Contouring for dark skin is not just about having cheekbones chiseled to the gawds (although, heyyyyy), but it’s also a helpful technique for the unique and natural coloring we have in our skin. I’ve mentioned this numerous times on the blog and in videos on my Youtube, but as women of color we aren’t typically just one uniform shade all over: sometimes we’re darker around the perimeter of our faces and light in the center. Or we might be a totally different shade on our necks than our faces and vice versa. This unique coloring can make it harder to find great foundation options, but of course it’s not impossible. This post will cover some of the techniques and some reminders when it comes to contouring for dark skin.
P.S. These were screnshoots from a video I filmed in 2016 back when I had the worst hyperpigmentation I’d had in a while. See how I got rid of it here.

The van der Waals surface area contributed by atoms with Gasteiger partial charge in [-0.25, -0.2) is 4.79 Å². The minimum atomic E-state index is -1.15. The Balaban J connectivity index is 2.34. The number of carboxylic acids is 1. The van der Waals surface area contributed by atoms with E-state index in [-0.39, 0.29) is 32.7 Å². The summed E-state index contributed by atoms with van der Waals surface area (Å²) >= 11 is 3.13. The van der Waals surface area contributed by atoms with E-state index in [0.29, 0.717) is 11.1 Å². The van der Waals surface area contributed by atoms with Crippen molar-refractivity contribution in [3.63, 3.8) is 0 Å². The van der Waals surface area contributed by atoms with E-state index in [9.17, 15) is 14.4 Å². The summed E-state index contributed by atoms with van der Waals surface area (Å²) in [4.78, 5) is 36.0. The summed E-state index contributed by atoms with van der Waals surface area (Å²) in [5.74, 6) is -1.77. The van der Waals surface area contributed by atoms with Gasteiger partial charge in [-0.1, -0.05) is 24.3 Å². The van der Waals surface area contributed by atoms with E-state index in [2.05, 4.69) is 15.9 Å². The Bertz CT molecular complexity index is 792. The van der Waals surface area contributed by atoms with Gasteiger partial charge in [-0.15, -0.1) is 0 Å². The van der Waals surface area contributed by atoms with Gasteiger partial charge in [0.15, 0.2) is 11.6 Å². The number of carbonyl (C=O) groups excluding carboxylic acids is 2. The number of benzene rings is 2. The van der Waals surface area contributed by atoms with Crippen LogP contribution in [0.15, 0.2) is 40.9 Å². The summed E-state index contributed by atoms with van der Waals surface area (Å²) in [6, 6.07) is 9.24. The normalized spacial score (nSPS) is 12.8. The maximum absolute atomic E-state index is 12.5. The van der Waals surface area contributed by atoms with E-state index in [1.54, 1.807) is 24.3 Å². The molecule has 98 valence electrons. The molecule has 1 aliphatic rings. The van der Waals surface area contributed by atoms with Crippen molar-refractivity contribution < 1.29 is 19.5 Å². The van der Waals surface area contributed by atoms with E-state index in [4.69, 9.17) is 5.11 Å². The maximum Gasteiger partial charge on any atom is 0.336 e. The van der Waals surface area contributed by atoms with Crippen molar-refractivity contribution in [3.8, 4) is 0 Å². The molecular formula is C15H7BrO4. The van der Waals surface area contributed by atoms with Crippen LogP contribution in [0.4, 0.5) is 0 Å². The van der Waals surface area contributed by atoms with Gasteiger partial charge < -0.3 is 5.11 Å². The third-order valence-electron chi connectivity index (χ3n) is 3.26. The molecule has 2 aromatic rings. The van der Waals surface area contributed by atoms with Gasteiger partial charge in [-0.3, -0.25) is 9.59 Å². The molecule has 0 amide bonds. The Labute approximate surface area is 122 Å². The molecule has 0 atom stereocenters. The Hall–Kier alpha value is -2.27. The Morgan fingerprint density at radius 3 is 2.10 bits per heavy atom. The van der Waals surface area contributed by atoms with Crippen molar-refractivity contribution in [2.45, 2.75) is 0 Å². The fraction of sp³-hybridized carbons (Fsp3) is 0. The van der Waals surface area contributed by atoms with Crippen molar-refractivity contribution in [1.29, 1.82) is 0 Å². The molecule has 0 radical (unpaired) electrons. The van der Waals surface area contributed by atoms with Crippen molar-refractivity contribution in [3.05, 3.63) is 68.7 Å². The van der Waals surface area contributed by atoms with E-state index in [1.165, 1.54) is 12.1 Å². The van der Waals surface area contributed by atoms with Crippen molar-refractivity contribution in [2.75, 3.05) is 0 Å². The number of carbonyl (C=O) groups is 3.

Sometimes when you use all one color, it hides that natural coloring we have and makes our foundation look like a mask. This is where contouring can come into play. For example, in my foundation routine, I use Cover FX Total Cover Cream in N110 as my base shade which is a pretty good color match that gives me color harmony between my neck, face, and chest, but I’m still lighter in the perimeter of my face so I use Bobbi Brown Creamy Concealer in Golden to highlight and then Cover FX Total Cover Cream in N120 (or sometimes P125 if I want a slightly warmer look) and Cover FX Mineral Powder Foundation in N120 (or P125 if I’m using the P125) to set it. With this I get a foundation look that mimics the way my skin is naturally colored and gives me a more harmonious coloring vs messing up my clothes (and using extra product) by bringing my foundation all the way down to my neck to get a match.
Don’t let a too light highlight or improperly placed contour happen to you!
Highlighting and Contouring for Dark Skin Basics:
To highlight, you want to use a product that is about 1-2 shades lighter than your skin tone. For contouring, you want to use a product that is about 1-2 shades darker than your skin tone.